When I was a young sprout my father had an automobile agency as well as a Philco appliance franchise. The local telephone company was owned by the people who used it and was right here in town on Main Street where the bank on the west next to the Chamber is today. Dad's phone number was 2555; that was it, no area code (not yet thought of), not 932 or 938, not enough phones around to need such things.
I found it rather interesting many years later when my family started a business the phone number was assigned to it by the national telephone company; that number was 932-2555. Dad may have gotten older but somehow managed to hang onto his first business phone number. Our home phone number was 2337 and we had a private line too. Dad felt because of his business and what he might not want others to hear we needed that at home.
There were a lot of people who did have phones and also were on what was called a party line. Party lines consisted of three or four other individuals on the same line as you. You would still have the phone ring to you if you were the one being called, but the rest of those on the line could also listen in. If you had a call and one of the other or all of them on the line picked up their phones they could hear everything said. And if you or they needed to use the line they had to wait until who ever was using it hung up.
Of course, many were not bashful when they wanted to use the phone and you were using it. I heard of people who yelled and screamed until you hung up so they could use the line.
My aunt in Dearborn County had a phone that was really an antique. It had a big round battery hanging off the phone. And the phone number was two long and a short. That meant two long rings and one short one to get her attention. The phone had a crank on the side and the receiver hung off a cradle on the side of the phone. That crank was how you made short and long rings. If the head set was hung up the line was dead until someone picked it up. There were three others on the same line and each had a distinctive ring to know they were the ones who were wanted.
Those rings would ring in all of those one that party line too. And, of course, they all could and usually did listen in on all calls. If someone rang Aunt Minnette it would also ring into all the others on the line.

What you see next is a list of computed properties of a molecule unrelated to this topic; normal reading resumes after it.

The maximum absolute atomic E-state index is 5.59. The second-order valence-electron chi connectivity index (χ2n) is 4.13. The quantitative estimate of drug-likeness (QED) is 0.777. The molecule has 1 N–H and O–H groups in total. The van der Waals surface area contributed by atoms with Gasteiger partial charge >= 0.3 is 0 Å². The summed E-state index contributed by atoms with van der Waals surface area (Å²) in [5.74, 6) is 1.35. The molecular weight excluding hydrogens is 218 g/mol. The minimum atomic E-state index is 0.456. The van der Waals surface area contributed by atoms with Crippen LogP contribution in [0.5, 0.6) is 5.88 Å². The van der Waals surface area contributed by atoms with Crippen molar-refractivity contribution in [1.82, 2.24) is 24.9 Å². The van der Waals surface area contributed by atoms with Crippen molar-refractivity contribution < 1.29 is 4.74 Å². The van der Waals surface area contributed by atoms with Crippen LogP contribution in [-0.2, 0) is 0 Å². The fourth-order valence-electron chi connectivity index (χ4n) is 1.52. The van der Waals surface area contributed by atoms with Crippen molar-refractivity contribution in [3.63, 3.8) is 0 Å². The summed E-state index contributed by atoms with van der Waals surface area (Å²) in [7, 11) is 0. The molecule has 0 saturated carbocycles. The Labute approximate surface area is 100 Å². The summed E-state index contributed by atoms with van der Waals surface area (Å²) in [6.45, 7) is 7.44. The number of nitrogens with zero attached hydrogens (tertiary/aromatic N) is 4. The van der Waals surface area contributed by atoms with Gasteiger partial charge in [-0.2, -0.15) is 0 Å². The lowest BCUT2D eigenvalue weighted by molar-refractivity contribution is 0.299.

That in reality meant hey there is a call for someone else so if you want to listen in get on the phone. Party lines meant no possible privacy for those on it.
There was a true monopoly in Bell Telephone as far as long distance went. They were highly regulated but still were number one and only for long distance. If you wanted to call outside of town or the county you had to go through the operator to do it. Early on, if you wanted to call you had to go through the operator. If you were the operator you had a switchboard in your home and were expected to answer any and all calls or requests for calls for those on your companies system. Other words, if at midnight I wanted to call someone I would pick up the phone turn the crank and wait. The operator would have to get out of bed go to the switch board and place the call for you then when your done disconnect it. Sure sounds like fun ,doesn't it? One of the nice things was if you wanted someone you told the operator and they then would connect you, and maybe listen in too.
The phone company owned the phone itself and rented it to you on a monthly basis. They also owned and maintained the lines coming into and through the home. Originally, you had a black phone. Period. No colors or much else as far as services were concerned. No call ID, or forwarding, no Princess phone (that sure did change when the utility was deregulated back in the late '60s. When they did deregulate it, boy did things get wild and lots of companies try to be your phone company.
Several large national firms purchased smaller utilities like Rushville Independent
Telephone Company and bundle them together.
I noticed on my phone bill last month more than half of my charges were taxes. I now own the phones I have in the house and either pay the phone company for maintaining the lines in my house or do it myself. I have one local utility and one long distance company rather than one that did it all. I have a cell phone that I can call long distance usually toll free, or use the land line and pay a long distance fee. In fact, I believe that fees make up most of anyone's' land line phone bill those charges and taxes are most of what you are charged anymore. Just one more of those funny things that we lived with and enjoyed way back when.